By the numbers: Diamondbacks’ road trip vs. Rockies, Rays

The Arizona Diamondbacks just completed a two-series road trip against National League West rival Colorado Rockies and the team tied for the second-most wins in the MLB, the Tampa Bay Rays.

After winning a pair in Colorado, the D-backs struggled to put together another win beginning with a five-run blown lead in the eighth inning of the final game against the Rockies. Arizona lost three in a row before salvaging the trip with an extra-innings win over the Rays on Wednesday.

Arizona saw heroics – and struggles – from different pieces of the lineups in the six games they played.

Here’s a quick look at some notable stats in the series.


In the extra inning win against the Rays on Wednesday, D-backs pitchers struck out 23 batters. It was the most Ks by the team in exactly 18 years – on May 8, 2001, Randy Johnson struck out 20 batters in nine innings and then Troy Brohawn got one more K in the 11th inning.


The difference between the batting average of the 1-5 hitters in the two series. In the three games at Colorado, the top five hitters in the D-backs batting order went 23-for-69, good for a .333 average. But against the Rays, those five hitters only got seven total hits — only one in each of the first two games before “exploding” for five in game three — and hit .122 in 57 total at-bats.


That batting average was reflected in the runs scored. The D-backs scored at least seven runs in all three games against the Rockies, but combined for seven runs in the three games against the Rays. Part of that had to do with the opposing pitchers — nobody hits 2018 American League Cy Young winner Blake Snell, and Charlie Morton is an experienced pitcher in the regular season and playoffs — but D-backs couldn’t touch the relievers either.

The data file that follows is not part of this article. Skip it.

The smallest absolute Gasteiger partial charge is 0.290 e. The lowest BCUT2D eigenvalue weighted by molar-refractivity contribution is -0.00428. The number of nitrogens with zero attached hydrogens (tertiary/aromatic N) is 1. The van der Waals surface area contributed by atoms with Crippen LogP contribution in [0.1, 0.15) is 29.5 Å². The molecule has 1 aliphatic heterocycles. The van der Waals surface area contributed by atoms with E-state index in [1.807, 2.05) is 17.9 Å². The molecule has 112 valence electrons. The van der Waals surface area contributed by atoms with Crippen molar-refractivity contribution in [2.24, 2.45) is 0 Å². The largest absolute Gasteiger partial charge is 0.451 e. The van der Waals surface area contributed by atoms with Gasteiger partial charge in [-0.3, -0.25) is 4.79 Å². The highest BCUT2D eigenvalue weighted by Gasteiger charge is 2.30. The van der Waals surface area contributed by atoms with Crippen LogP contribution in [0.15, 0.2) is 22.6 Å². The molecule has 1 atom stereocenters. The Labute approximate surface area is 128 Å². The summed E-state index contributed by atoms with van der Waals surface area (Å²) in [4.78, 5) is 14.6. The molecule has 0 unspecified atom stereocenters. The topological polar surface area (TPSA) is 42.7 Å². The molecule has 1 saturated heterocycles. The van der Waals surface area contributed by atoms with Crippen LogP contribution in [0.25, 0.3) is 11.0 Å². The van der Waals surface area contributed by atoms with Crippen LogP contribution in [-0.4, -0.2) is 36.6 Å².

The D-backs faced 13 relief pitchers — 14, if you want to include Tuesday’s starter Ryan Stanek, who threw 2.0 innings and pitches out of the bullpen as often as he starts — in the three-game series against the Rays. Arizona experienced Tampa’s “opener” strategy in which they sometimes forego their starter in favor of deploying a relief pitcher for the opening frames before pulling him after a couple innings. The D-backs scored just four runs off these pitchers, only two of whom went longer than two innings.


It’s a small sample size, but opposing teams finally got to D-backs closer Greg Holland. That 3.000 represents his WHIP in his two appearances. Over those two innings, he allowed six baserunners; prior to this road trip, he had allowed a total of two hits and five walks in 11 innings, which made for a 0.636 WHIP.


The number of RBI from infielder Wilmer Flores, who drove in a run every game except the 12-1 loss against Snell. Flores hit .375 over the trip and had multiple hits in every game except two: one, the aforementioned Snell game, and the second in which he only had one at-bat. In that game, the 8-7 loss to the Rockies, he had a hit and RBI in the eighth as a pinch hitter. After opening the season with a .203 batting average through 20 games, Flores has upped that mark to .269.


After relief pitcher Archie Bradley blew a five-run eighth inning lead to the Rockies, manager Torey Lovullo said he would adjust Bradley’s role to avoid the heart of the order. That plan was tossed aside when the D-backs needed a hand in extra innings. Three days after Lovullo’s announcement, Bradley threw 39 pitches in extra innings against one of the hottest teams in baseball. In those three innings, he gave up one hit and one walk while striking out five.


The most important number of the series, the D-backs went 3-3 on the road trip. After starting strong, they lost three games in a row — including one in which they had led 7-2 in the eighth inning – and it took extra innings to get the third. After all that, they left the road trip with a split and return home in second place in the NL West.